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The Narrative Of The Life Of Frederick Douglass: The Formation Of Iden

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The Narrative of the Life of Frederick Douglass:

An Analysis of the Formation of Identity

"You have seen how a man was made a slave; you will now see how a slave was made a man." -Frederick Douglass

The Narrative of the Life of Frederick Douglass, An American Slave details the progression of a slave to a man, and thus, the formation of his identity. The narrative functions as a persuasive essay, written in the hopes that it would successfully lead to "hastening the glad day of deliverance to the millions of [his] brethren in bonds" (Douglass 331). As an institution, slavery endeavored to reduce the men, women, and children "in bonds" to a state less than human. The slave identity, according to the institution of slavery, was not to be that of a rational, self forming, equal human being, but rather, a human animal whose purpose is to work and obey the whims of their "master." For these reasons, Douglass articulates a distinction between the terms 'man' and 'slaves' under the institution of slavery. In his narrative, Douglass describes the situations and conditions that portray the differences between the two terms. Douglass also depicts the progression he makes from internalizing the slaveholder viewpoints about what his identity should be to creating an identity of his own making. Thus, Douglass' narrative depicts not simply a search for freedom, but also a search for himself through the abandonment of the slave/animal identity forced upon him by the institution of slavery.

The reader is first introduced to the idea of Douglass's formation of identity outside the constraints of slavery before he or she even begins reading the narrative. By viewing the title page and reading the words "The Narrative of the Life of Frederick Douglass, An American Slave, written by himself" the reader sees the advancement Douglass made from a dependent slave to an independent author (Stone 134). As a slave, he was forbidden a voice with which he might speak out against slavery. Furthermore, the traditional roles of slavery would have had him uneducated--unable to read and incapable of writing. However, by examining the full meaning of the title page, the reader is introduced to Douglass's refusal to adhere to the slave role of uneducated and voiceless. Thus, even before reading the work, the reader knows that Douglass will show "how a slave was made a man" through "speaking out--the symbolic act of self-definition" (Stone 135).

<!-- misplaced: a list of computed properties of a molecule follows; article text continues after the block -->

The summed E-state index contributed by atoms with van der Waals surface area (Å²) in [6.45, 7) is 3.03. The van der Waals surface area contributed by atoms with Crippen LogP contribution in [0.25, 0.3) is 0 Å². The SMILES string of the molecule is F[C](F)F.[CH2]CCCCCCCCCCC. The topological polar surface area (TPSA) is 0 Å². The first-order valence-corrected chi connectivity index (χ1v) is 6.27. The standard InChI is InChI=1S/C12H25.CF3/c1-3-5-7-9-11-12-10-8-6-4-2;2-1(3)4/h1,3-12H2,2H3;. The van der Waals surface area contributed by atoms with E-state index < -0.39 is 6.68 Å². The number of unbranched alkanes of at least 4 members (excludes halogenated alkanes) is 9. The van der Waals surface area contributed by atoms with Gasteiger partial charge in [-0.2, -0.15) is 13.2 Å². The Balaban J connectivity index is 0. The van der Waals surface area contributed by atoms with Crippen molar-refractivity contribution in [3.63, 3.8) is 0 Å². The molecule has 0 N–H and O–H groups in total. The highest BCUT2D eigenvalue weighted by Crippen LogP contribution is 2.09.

In the first chapter of the narrative, Douglass introduces the comparison between slaves and animals, writing that "the larger part of the slaves know as little of their ages as horses know of theirs...I do not remember to have ever met a slave who could tell of his birthday" (Douglass 255). The effect of this passage, in addition to introducing the idea that slaves were considered to be no more civilized than animals, is an emphasis on Douglass's lack of a human identity. As a slave, his role was that of an animal whose purpose was to work for his "master." This internalization of the animal/slave role is accentuated further when Douglass discusses the slave's notion of time as "planting-time, harvest-time, cherry-time, spring-time, or fall-time" (Douglass 255). The institution of slavery, which forced the comparison of slave to animal, required the slave to consider time in terms of his master--time to work, time to plant, time to harvest. Thus, slaves were unable to utilize a concept of time of their own making to identify themselves because their concepts of time reflected what was important to their "masters" and not to themselves. By representing the slaves as relying on their "masters'" wishes to identify themselves, Douglass emphasizes the comparison between slave and animals